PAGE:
Most importantly, the foundation for clinical engagement is respect. I trust that through visible leadership and open dialogue, I will be able to listen and engage the clinical workforce, and hopefully create some hope. Staff wellbeing and a better culture is the key to a great hospital and health service, and I am committed to working on this as a key outcome for NMHS.

Q. What advice would you give doctors considering a move from clinical medicine to medical administration? Is there any specific advice you’d offer female clinicians?

SB: The first premise of any role is to be genuinely interested in it. Anyone considering moving into medical administration should ideally be well organised, a good communicator, and have a passion for improvement.

When young doctors ask me about commencing FRACMA training, I recommend that first they should be a good doctor. I believe good administrators should have had significant clinical experience prior to admin training, as it very much adds to empathy for colleagues, and an understanding of the complexity of the hospital and healthcare system.

I do occasionally give advice to female colleagues, as we all have life lessons to share. One of those reflections is that you can have everything, but sometimes you can’t have it all at the same time. By that I mean that life has a great deal to offer, and it is sometimes necessary to have different priorities for different times – pace yourself so that you can enjoy the many amazing things that life presents (family, work and travel!).

Q. What does leadership mean to you, and who has inspired you in your career so far?

SB: I believe that leadership is different to management. In my experience there are many good managers but few good leaders. Great leaders should lead from the front, be authentic, be visible, and demonstrate compassion and respect. I believe in the type of leader who walks the floors and knows people’s names, and who truly values everyone’s contribution to the workplace.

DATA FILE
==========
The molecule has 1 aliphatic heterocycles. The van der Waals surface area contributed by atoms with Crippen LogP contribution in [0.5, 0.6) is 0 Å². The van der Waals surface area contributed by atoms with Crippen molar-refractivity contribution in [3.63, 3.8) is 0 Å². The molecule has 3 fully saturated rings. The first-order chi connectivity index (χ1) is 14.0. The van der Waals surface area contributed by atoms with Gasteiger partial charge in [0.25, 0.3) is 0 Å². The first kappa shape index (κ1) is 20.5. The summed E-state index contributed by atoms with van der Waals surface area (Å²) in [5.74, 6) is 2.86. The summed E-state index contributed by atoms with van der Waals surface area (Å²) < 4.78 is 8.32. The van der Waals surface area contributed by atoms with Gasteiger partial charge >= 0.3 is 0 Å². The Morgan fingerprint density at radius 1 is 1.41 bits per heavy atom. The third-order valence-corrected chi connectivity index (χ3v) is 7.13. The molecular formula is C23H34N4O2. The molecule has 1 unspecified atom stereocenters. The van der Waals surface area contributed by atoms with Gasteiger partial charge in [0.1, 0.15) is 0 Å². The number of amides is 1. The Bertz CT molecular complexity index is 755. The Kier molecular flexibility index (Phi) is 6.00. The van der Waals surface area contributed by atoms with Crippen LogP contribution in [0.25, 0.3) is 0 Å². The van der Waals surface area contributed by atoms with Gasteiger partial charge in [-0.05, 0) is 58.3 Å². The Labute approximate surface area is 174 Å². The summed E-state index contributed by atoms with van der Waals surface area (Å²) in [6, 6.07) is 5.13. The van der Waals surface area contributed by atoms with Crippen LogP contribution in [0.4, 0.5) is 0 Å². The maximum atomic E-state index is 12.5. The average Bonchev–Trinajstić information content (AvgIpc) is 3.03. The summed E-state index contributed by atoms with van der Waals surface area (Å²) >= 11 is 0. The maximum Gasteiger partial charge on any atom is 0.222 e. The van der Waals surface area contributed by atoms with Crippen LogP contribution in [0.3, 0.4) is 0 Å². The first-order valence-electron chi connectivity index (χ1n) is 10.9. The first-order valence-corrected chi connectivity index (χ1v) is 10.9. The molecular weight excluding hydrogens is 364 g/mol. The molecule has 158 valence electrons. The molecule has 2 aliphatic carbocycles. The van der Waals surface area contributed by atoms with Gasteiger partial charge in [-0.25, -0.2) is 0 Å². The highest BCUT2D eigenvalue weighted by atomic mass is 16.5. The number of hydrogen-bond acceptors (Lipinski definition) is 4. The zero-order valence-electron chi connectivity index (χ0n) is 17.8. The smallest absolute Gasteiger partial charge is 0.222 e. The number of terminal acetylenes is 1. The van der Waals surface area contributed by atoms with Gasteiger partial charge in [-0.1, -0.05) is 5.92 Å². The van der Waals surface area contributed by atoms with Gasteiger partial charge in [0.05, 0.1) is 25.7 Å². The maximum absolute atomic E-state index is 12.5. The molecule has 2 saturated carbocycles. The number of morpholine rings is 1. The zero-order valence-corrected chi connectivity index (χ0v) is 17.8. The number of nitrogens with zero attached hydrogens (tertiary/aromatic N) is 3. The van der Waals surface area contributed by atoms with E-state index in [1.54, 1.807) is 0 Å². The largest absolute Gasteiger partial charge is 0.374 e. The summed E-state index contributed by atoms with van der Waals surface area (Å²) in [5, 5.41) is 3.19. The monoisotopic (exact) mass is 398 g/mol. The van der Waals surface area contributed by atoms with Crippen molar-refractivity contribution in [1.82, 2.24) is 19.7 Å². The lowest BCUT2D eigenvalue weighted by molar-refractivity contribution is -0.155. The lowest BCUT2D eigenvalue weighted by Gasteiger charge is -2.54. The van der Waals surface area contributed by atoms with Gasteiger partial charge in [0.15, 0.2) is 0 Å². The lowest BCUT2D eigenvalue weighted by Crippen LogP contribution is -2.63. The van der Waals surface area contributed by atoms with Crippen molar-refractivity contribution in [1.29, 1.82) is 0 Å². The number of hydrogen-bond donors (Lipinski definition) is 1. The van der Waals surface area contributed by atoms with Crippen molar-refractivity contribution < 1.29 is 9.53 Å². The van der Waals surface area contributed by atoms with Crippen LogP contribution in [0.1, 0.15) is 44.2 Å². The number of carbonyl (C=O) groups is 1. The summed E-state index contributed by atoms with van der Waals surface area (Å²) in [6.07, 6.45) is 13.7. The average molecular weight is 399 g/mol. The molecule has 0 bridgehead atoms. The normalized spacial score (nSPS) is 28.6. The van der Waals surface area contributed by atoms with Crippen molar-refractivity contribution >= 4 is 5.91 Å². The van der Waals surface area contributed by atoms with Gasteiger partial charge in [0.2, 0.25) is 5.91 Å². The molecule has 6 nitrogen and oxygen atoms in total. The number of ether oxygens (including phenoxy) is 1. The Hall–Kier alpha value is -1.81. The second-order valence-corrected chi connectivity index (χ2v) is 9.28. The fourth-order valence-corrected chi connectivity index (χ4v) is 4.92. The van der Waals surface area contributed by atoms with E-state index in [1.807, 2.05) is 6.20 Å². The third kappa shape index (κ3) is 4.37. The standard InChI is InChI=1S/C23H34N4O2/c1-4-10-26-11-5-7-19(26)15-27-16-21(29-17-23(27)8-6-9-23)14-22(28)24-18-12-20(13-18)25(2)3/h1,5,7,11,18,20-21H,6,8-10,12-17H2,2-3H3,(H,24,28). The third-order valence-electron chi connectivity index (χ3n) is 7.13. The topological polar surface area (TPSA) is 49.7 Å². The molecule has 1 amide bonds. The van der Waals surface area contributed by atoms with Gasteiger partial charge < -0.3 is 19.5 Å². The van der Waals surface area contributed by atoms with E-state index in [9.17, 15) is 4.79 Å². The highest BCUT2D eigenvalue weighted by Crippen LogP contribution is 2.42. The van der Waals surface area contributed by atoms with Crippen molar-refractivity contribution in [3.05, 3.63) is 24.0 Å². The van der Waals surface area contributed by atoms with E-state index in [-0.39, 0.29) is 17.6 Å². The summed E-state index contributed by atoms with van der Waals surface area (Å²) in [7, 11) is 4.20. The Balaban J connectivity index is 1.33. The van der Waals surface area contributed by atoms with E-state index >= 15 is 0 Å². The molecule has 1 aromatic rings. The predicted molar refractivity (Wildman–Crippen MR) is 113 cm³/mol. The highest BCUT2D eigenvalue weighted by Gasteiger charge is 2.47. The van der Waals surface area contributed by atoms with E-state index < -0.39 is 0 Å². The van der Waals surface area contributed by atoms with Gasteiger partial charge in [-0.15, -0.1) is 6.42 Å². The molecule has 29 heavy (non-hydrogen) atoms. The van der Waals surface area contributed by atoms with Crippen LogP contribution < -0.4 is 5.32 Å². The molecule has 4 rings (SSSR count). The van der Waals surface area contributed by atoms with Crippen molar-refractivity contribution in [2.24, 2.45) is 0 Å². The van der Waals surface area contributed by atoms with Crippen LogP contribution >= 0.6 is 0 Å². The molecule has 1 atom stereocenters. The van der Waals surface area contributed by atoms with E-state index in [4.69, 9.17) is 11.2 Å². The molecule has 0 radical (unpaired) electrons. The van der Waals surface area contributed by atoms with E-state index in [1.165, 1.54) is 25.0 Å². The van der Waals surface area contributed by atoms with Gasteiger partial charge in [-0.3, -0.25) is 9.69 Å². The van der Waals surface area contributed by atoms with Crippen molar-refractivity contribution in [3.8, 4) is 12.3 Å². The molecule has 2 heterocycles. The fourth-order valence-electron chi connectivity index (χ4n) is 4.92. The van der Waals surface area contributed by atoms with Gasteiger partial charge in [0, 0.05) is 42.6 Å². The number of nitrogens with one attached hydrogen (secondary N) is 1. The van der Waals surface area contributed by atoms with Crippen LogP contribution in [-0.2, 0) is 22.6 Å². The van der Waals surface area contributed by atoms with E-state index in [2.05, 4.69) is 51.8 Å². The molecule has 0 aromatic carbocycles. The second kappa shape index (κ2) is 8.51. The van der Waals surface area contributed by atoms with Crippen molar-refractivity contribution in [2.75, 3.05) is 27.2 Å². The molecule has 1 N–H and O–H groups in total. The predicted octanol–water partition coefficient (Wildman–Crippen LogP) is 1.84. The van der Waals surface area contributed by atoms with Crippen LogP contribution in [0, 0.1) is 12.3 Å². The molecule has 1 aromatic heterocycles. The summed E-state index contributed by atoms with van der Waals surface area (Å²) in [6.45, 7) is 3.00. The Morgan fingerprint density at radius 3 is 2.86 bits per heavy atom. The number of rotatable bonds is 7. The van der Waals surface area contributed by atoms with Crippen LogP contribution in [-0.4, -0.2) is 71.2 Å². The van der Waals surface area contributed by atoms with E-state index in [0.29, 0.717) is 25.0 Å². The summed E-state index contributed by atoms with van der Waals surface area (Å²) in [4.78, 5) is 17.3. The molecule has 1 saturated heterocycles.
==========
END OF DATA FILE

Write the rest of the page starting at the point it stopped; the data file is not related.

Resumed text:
I also have a particular view on loving your work and demonstrating that in the workplace. We spend an enormous amount of time at work, and my style of leadership is about bringing that love to work. My passion for person-centred care has inspired me every day of my medical career.

Through the years I have been inspired by many women, including Prof Tania Sorrell AM (Director of the Marie Bashir Institute for Infectious Diseases and Biosecurity) who was my first mentor, and who has mentored many female physicians over many years. She is a strong leader and a superb physician, and it was truly inspirational to work for her as a young doctor.

Most recently I have had the privilege of meeting our past Governor, Kerry Sanderson AC, who is an incisive leader but at the same time demonstrates enormous kindness and compassion.

I have also had the privilege of working for Dr Neale Fong, Mr Peter Mott, Dr Shane Kelly, and now Dr Russell-Weisz (our DG). Each of these great leaders has assisted my development and inspired me throughout my leadership journey. I am grateful for being exposed to leadership delivered with compassion, empathy and authenticity.